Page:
The next government of the National Democratic Congress (NDC) will create Okada-only lanes if need be to accommodate the anticipated increase in commercial motorbike operators, National Youth Organiser of the NDC, George Opare Addo has said.
He told Kwabena Prah Jr on Accra100.5FM’s morning show Ghana Yensom on Wednesday that: “In Holland, an advanced democracy, even bicycles are given lanes”.
“We created lanes for the bus rapid system”, so, “if it becomes necessary and it becomes a part of our lives, we will find ways of making sure that there will be lanes purposely designated [to Okada]”, Mr Opare Addo noted.
He said: “We may not be able to do all entirely but in places where the patronage is very high, the government is made to provide solutions to problems, so, if that becomes a problem and it becomes needful that we provide lanes for motorbikes, we must find ways of providing it and that is part of the consultations that will go on and we will regulate it and make sure it is safe”.
In August this year, the flagbearer of the NDC said he will legalise the Okada business in his next administration.
Speaking to the chiefs, people and party supporters at Kpando in the Volta Region on Friday, 21 August 2020, Mr Mahama said: “I've been seeing young people who have finished school and they can’t find a job and, so, they are look for something they can do and many of our young people are riding motorcycles and transporting people from place to place, and we call them Okada”.
“But in our law, it says Okada is illegal but Okada is a reality, it has come to stay, you can't stop it, and, so, I've suggested and I say when we come into office, we will legalise Okada but we will regulate it”, Mr Mahama said.
He explained further: “We will regulate it and we will give them training so that they can do their business safely without causing the lives of people, they must obey all the traffic regulations in order that they be allowed to pursue their profession”.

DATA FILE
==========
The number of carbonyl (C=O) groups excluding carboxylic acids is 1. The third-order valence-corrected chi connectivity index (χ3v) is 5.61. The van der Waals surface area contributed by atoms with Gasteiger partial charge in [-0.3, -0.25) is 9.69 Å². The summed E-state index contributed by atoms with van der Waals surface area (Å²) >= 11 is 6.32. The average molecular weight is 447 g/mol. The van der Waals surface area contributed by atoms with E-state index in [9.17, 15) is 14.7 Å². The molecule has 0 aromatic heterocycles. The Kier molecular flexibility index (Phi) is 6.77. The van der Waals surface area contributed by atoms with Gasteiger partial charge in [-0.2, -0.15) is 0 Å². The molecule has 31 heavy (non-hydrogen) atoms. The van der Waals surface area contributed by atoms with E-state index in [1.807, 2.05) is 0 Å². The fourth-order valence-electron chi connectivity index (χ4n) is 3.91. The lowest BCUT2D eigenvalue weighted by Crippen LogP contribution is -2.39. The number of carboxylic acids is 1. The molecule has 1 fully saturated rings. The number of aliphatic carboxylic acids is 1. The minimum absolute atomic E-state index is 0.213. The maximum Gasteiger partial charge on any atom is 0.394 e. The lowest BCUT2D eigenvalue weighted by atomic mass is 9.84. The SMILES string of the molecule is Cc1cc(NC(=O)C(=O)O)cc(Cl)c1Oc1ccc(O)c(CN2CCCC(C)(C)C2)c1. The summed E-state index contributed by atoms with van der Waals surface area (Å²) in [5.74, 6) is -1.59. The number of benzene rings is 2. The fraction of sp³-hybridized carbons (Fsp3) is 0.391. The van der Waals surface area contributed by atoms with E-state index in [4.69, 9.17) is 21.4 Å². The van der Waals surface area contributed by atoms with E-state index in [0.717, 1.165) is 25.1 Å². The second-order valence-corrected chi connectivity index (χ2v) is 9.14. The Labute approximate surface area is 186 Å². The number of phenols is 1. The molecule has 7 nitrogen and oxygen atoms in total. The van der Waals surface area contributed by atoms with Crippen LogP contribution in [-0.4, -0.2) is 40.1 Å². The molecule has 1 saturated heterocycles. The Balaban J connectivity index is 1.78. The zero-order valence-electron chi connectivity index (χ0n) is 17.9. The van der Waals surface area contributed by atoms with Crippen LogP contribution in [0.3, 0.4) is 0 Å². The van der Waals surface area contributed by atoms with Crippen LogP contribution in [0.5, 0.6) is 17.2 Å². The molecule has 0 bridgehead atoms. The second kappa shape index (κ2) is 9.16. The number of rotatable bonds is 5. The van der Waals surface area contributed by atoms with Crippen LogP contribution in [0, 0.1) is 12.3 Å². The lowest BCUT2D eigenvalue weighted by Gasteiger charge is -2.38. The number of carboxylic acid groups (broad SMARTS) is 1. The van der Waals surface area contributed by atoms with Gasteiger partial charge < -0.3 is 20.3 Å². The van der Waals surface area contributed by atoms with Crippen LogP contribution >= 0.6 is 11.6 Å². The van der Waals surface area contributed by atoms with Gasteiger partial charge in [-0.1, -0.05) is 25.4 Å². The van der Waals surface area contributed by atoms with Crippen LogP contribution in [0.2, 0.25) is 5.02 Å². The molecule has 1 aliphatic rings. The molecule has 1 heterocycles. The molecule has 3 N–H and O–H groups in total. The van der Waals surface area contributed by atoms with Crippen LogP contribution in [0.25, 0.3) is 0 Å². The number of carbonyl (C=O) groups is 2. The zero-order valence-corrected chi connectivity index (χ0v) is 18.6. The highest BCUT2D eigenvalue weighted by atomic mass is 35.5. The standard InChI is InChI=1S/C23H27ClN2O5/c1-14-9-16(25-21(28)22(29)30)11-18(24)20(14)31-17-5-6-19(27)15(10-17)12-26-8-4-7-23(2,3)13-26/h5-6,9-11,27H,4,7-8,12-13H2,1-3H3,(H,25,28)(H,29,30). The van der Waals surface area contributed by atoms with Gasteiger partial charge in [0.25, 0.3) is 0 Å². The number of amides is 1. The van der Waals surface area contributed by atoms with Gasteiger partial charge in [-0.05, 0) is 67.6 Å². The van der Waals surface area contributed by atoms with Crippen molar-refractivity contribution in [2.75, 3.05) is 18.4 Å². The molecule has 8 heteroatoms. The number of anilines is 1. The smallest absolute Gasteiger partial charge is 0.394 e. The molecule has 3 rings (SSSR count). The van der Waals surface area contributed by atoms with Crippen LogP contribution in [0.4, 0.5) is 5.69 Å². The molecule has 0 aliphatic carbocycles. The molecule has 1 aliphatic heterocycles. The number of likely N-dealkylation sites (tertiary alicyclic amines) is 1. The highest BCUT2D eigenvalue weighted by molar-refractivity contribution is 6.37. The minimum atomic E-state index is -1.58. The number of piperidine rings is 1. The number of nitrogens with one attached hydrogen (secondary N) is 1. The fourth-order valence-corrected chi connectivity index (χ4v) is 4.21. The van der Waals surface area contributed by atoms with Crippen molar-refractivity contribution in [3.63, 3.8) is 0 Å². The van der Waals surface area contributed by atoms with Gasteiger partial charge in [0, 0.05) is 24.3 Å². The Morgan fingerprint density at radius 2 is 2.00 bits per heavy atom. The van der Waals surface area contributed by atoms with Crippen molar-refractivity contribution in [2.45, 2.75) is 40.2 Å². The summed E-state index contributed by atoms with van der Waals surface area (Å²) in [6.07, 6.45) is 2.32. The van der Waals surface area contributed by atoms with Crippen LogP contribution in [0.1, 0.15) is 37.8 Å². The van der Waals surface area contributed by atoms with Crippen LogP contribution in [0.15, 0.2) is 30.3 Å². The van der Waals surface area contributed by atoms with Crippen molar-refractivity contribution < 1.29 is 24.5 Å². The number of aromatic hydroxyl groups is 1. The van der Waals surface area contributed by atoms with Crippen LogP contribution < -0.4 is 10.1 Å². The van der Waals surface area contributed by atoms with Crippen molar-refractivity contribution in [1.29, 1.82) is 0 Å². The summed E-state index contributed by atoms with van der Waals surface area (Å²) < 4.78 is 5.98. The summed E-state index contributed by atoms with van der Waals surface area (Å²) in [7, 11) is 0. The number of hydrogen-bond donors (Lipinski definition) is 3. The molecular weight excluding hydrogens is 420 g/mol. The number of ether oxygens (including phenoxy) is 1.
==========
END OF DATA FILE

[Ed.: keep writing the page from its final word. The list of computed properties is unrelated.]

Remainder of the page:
Okada serves as the main means of transportation for so many communities in the remotest and rural parts of the country such as northern Ghana, even though they are also popular in the big cities due to the convenience they afford users in terms of beating traffic.
It has been the source of livelihood for many people in the country.
For instance, Alhaji Tijani Umar, an Okado operator, told Class91.3FM a few months ago that he feeds his four wives and 16 children from that business.
Speaking in an interview with Benjamin Akakpo on the Executive Breakfast Show (EBS) on Class91.3FM on Thursday, 9 January 2020, Alhaji Tijani, who plies his business at Ashaiman in the Greater Accra Region, described the Okada business as an important source of livelihood for the sustenance of his family.
“I’ve four wives, 16 children. Formerly, I was a scrap dealer… and everything was not going [on well]; if I didn’t join the Okada [business], I cannot feed them [family].
“My family knows that I’m an Okada rider. I even have one adopted daughter at Legon, I visit her always with my Okada and her friends laugh at her that her father is an Okada man but I know what I’m getting, I know what I’m fetching, Okada is a good business”, he told Benjamin Akakpo.
According to Alhaji Tijani, Sundays are the best days for the Okada business.
Alhaji Tijani has been an Okada rider for seven years and makes GHS1,000 a month from it.
Ghana’s Road Traffic Regulations 2012 (L.I 2180) prohibit the use of tricycles and motorbikes for commercial purposes.